There is doubtless an element of sexism working against Warren, as there is for any woman seeking public office. Some, while lamenting that fact, have nevertheless been hesitant to support her out of concern that gender might undermine her chances to defeat President Trump.
Maureen McNulty, 56, a small-animal veterinarian from Lebanon, N.H., came to hear Sanders speak at a town hall in nearby Hanover as she weighed a choice between Buttigieg, Sanders, Warren and businessman Andrew Yang. McNulty said she was looking for the candidate who could best return “morality back to government” after what she sees as the corruption of the Trump administration.
“I lean toward Elizabeth Warren,” McNulty said, but worries that “what would be considered forthright in a man is ‘pushy’ in a woman.”
‘I’m in it for the long haul. I built a campaign to be in it for the long haul.’
— Elizabeth Warren
Whatever her fate, Warren has campaigned across New Hampshire in the last days of the primary contest with unremitting zeal. Unlike Biden, Buttigieg and Sanders, she has not attacked her opponents, or even mentioned them by name in her remarks, calling instead for the party unity that seems more elusive by the day.
She outlined her proposals to soak the rich, build more affordable housing, rein in Washington corruption, expand opportunity for disabled Americans, make prescription drugs more affordable — pause, gulp for air — forgive student loan debt, strengthen the Affordable Care Act and more.
“We want to beat back the influence of money in Washington. It’s going to take big structural change. Who’s up for that?” she asked, to affirmative whoops and cheers from a crowd of several hundred filling a performing arts center in Derry.
“I’ve got a plan for that!” she hollered, to more whoops and cheers as she let loose her signature campaign line.
Warren called out for questions, then engaged audience members with the hyper-enthusiasm of the teacher of grade-school children that she used to be.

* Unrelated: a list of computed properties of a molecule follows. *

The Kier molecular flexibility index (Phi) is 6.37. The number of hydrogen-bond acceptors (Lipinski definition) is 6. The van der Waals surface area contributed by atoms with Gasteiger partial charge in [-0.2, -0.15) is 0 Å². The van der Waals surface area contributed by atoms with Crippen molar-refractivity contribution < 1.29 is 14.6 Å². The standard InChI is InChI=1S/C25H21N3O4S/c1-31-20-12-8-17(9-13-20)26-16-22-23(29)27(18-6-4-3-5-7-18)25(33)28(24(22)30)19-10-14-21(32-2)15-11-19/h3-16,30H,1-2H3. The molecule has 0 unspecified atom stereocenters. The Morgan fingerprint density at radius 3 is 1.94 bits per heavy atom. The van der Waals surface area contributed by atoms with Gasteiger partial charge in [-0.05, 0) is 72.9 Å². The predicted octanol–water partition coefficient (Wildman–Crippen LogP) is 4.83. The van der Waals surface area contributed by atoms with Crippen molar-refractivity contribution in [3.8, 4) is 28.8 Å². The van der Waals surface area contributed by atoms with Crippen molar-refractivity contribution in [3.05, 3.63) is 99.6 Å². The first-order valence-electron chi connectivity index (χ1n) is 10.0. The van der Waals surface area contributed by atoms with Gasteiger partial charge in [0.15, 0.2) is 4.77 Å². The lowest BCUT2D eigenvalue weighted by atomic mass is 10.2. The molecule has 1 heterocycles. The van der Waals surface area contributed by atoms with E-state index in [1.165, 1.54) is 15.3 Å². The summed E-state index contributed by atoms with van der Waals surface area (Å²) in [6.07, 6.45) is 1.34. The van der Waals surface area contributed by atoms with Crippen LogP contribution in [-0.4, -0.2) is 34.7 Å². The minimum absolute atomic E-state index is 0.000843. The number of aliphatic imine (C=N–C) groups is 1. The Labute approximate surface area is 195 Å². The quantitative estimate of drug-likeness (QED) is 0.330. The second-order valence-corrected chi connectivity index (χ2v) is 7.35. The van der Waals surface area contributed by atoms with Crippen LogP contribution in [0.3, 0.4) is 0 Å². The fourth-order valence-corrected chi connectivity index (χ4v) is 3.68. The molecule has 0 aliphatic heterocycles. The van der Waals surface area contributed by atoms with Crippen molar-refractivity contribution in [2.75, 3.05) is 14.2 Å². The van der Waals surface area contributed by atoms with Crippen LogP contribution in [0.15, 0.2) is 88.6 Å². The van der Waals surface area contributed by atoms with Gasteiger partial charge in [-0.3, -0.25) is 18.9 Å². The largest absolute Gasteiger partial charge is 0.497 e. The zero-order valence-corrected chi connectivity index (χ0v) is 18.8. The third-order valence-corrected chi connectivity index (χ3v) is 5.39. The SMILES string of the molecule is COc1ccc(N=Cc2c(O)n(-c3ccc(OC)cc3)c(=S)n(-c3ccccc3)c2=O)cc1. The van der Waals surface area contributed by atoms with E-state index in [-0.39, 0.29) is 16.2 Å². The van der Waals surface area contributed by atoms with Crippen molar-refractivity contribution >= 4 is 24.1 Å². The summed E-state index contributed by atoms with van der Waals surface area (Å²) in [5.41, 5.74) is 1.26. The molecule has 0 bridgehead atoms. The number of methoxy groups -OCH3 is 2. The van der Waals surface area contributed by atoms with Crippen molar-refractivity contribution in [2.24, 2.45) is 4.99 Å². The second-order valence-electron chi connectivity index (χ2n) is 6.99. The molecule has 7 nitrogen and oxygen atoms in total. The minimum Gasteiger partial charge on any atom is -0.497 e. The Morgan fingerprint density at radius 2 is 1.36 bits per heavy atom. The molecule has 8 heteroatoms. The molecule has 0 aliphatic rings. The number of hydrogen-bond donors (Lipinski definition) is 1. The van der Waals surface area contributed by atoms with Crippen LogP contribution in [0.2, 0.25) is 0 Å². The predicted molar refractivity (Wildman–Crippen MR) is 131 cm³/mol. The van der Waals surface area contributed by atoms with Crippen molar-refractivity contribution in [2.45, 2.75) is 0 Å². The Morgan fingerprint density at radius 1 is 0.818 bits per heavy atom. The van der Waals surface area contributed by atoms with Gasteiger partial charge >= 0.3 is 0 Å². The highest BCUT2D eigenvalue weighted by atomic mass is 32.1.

“Hi, Amelia!” she exclaimed, great question! “Hi, Kate!” she burst out, so glad you asked that!
From the front row, Jesse Dodge took it in eagerly.
“She’s got the right stuff,” said the 44-year-old independent from Massachusetts, one of many who came from Warren’s home state to cheer and buoy her candidacy. “She can beat Trump. She’s got the right ideas. It’s the right time.”
But even Dodge said Warren “has got to do better than she’s doing right now in the polls,” which — if they are believed — show Warren far behind the leaders in New Hampshire.
The senator has seldom varied from her standard campaign speech, delivered word for word countless times, with the same dramatic pauses and jokey asides. In recent days, though, she introduced a notably different note.
“I was thinking about unwinnable fights, because I think they tell us a lot about who we are,” she told a crowd of several hundred gathered in a high school gymnasium in Lebanon, near the Vermont border.
Throughout her life, Warren told them, she has faced adversity, from losing her teaching job when she became pregnant to facing personal ridicule in her first Senate run in 2012 against Republican incumbent Scott Brown.
“Every time I got knocked down,” she said, “I got back up.”
On Tuesday, Warren will have to prove herself again. If she can’t win in her own backyard, it is difficult to see where else she can.
Times staff writer David Lauter in New Hampshire contributed to this report.
Get our Essential Politics newsletter
The latest news, analysis and insights from our politics team.
You may occasionally receive promotional content from the Los Angeles Times.